Last updated on: 8/9/2021 | Author:

Did You Know?

1.An estimated 5,177,780 Americans could not vote due to a felony conviction in 2020, about 2.27% of the US voting population. [1]
2.In 1792 Kentucky became the first US state to ban convicted criminals from voting. [2]
3.As of Apr. 12, 2021, 11 states may permanently disenfranchise people convicted of certain felonies: Alabama, Arizona, Delaware, Florida, Iowa, Kentucky, Maryland, Mississippi, Missouri, Tennessee, and Wyoming. [3]
4.In 2020, Mississippi had the highest percentage of disenfranchised voters (10.55%) of any state. Followed by Tennessee (9.09%) and Alabama (8.94%). [1]
5.In 2019, US jails and prisons housed 2,086,600 people, almost the populations of Alaska, North Dakota, and Vermont combined (2,117,596). [4]
6.Maine and Vermont are the only two states where felons are permitted to vote while in prison. [3]
7.In 2019, 53% of the people being supervised by the US correctional system were out on probation, 14% were on parole, 22% were in prison, and 11% were in local jails. [4]
8.Disenfranchisement laws have been applied to other groups. For example, in 1882 the US Congress passed the Edmunds Act banning convicted polygamists from voting or holding political office. [5]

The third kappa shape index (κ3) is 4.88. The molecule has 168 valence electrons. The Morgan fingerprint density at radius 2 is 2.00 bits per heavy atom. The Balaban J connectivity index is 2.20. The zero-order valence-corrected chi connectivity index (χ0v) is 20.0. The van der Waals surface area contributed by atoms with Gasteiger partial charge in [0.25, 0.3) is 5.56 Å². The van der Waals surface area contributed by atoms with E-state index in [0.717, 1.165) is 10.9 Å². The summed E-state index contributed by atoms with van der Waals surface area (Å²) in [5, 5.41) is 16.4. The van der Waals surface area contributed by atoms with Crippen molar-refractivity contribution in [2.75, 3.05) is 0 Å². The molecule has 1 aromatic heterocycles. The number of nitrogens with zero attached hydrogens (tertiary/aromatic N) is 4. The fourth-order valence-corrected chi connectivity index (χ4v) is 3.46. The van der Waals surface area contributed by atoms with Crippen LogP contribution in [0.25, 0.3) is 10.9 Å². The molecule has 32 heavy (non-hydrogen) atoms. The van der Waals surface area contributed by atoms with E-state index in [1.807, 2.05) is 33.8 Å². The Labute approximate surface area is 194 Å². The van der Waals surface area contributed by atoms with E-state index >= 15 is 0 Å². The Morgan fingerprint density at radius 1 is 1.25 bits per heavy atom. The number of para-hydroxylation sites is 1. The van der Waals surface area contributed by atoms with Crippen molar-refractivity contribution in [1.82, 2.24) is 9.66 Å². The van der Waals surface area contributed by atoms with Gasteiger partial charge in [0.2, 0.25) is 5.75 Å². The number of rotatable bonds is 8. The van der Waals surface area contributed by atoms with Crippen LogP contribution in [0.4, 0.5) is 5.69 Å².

9.For a person convicted of a felony to regain their vote in Mississippi, their state representative must personally author a bill reenfranchising that individual. Both houses of the legislature must then pass the bill. Re-enfranchisement can also be granted directly by the governor. [6]
10.177,700 people were incarcerated for murder at the state level, the most of any crime in Dec. 2019, followed by rape and sexual assault (162,700) and robbery (155,000). [7]
11.In 2002, the US Senate voted 63-31 against legislation that would have allowed people with felony convictions to vote in federal elections. [8]
12.In 2020, an estimated 1,807,329 Black people and 561,486 Latino people with felony convictions could not vote. [1]
13.In Dec. 2018, 693,300 of state prisoners were incarcerated for violent crimes, about 55.5% of the state incarcerated population. At the federal level, 2,663 people were imprisoned for violent crimes, about 7.7% of the federal incarcerated population. [7]
14.The number of people supervised by the US correctional system (in prison or jail, or on probation or parole) decreased from 7,239,100 in 2009 to 6,344,000 in 2019, a 12.36% decrease. [4]
15.In 2019, 4,357,700 people were out on probation or parole, a 15.2% decrease from 2009 (5,019,900 people). [4]


1. Christopher Uggen, Ryan Larson, Sarah Shannon, and Arleth Pulido-Nava, “Locked Out 2020: Estimates of People Denied Voting Rights Due to a Felony Conviction,”, Oct. 2020
2. Kentucky Constitution
3., State Felon Voting Laws & Policies,, Apr. 12, 2021
4. Todd D. Minton, Lauren G. Beatty, and Zhen Zeng, “Correctional Populations in the United States, 2019 – Statistical Tables,”, July 2021
US Census Bureau, "State Population Totals and Components of Change: 2010-2019,", Apr. 20, 2021
5. Utah History Encyclopedia "Polygamy," (accessed July 15, 2009)
6. Jay Jackson, "Restore Right to Vote: Mississippians Deserve Power to Change Their Communities,", Mar. 2, 2021
7. E. Ann Carson, “Prisoners in 2019,”, Oct. 2020
8. Jeff Manza and Christopher Uggen, "Locked Out: Felon Disenfranchisement and American Democracy," 2006